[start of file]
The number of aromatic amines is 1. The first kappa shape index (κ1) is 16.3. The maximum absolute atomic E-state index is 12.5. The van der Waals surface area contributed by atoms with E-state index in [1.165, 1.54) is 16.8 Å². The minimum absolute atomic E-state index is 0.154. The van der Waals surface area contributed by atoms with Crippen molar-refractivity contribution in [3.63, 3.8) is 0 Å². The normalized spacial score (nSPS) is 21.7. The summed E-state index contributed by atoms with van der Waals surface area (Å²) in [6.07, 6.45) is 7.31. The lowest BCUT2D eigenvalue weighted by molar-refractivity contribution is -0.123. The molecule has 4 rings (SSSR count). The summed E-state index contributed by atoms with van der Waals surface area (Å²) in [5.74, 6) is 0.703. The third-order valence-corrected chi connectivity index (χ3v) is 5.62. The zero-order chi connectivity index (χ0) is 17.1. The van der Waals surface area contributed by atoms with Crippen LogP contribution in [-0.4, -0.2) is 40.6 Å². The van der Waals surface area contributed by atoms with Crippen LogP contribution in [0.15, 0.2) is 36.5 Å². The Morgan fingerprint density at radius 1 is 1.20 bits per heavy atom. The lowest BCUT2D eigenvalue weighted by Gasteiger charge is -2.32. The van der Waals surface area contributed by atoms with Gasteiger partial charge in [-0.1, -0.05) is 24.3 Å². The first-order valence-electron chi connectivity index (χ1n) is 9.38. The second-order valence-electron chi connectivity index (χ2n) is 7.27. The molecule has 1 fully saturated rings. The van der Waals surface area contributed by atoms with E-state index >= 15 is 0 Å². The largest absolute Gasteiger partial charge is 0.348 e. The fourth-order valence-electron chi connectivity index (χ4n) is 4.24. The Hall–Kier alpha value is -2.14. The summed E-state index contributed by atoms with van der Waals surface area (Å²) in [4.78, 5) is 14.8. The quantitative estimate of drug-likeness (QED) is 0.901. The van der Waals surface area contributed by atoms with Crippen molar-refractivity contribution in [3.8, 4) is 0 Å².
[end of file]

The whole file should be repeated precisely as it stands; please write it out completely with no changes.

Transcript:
The number of aromatic amines is 1. The first kappa shape index (κ1) is 16.3. The maximum absolute atomic E-state index is 12.5. The van der Waals surface area contributed by atoms with E-state index in [1.165, 1.54) is 16.8 Å². The minimum absolute atomic E-state index is 0.154. The van der Waals surface area contributed by atoms with Crippen molar-refractivity contribution in [3.63, 3.8) is 0 Å². The normalized spacial score (nSPS) is 21.7. The summed E-state index contributed by atoms with van der Waals surface area (Å²) in [6.07, 6.45) is 7.31. The lowest BCUT2D eigenvalue weighted by molar-refractivity contribution is -0.123. The molecule has 4 rings (SSSR count). The summed E-state index contributed by atoms with van der Waals surface area (Å²) in [5.74, 6) is 0.703. The third-order valence-corrected chi connectivity index (χ3v) is 5.62. The zero-order chi connectivity index (χ0) is 17.1. The van der Waals surface area contributed by atoms with Crippen LogP contribution in [-0.4, -0.2) is 40.6 Å². The van der Waals surface area contributed by atoms with Crippen LogP contribution in [0.15, 0.2) is 36.5 Å². The Morgan fingerprint density at radius 1 is 1.20 bits per heavy atom. The lowest BCUT2D eigenvalue weighted by Gasteiger charge is -2.32. The van der Waals surface area contributed by atoms with Gasteiger partial charge in [-0.1, -0.05) is 24.3 Å². The first-order valence-electron chi connectivity index (χ1n) is 9.38. The second-order valence-electron chi connectivity index (χ2n) is 7.27. The molecule has 1 fully saturated rings. The van der Waals surface area contributed by atoms with E-state index >= 15 is 0 Å². The largest absolute Gasteiger partial charge is 0.348 e. The fourth-order valence-electron chi connectivity index (χ4n) is 4.24. The Hall–Kier alpha value is -2.14. The summed E-state index contributed by atoms with van der Waals surface area (Å²) in [4.78, 5) is 14.8. The quantitative estimate of drug-likeness (QED) is 0.901. The van der Waals surface area contributed by atoms with Crippen molar-refractivity contribution in [3.8, 4) is 0 Å².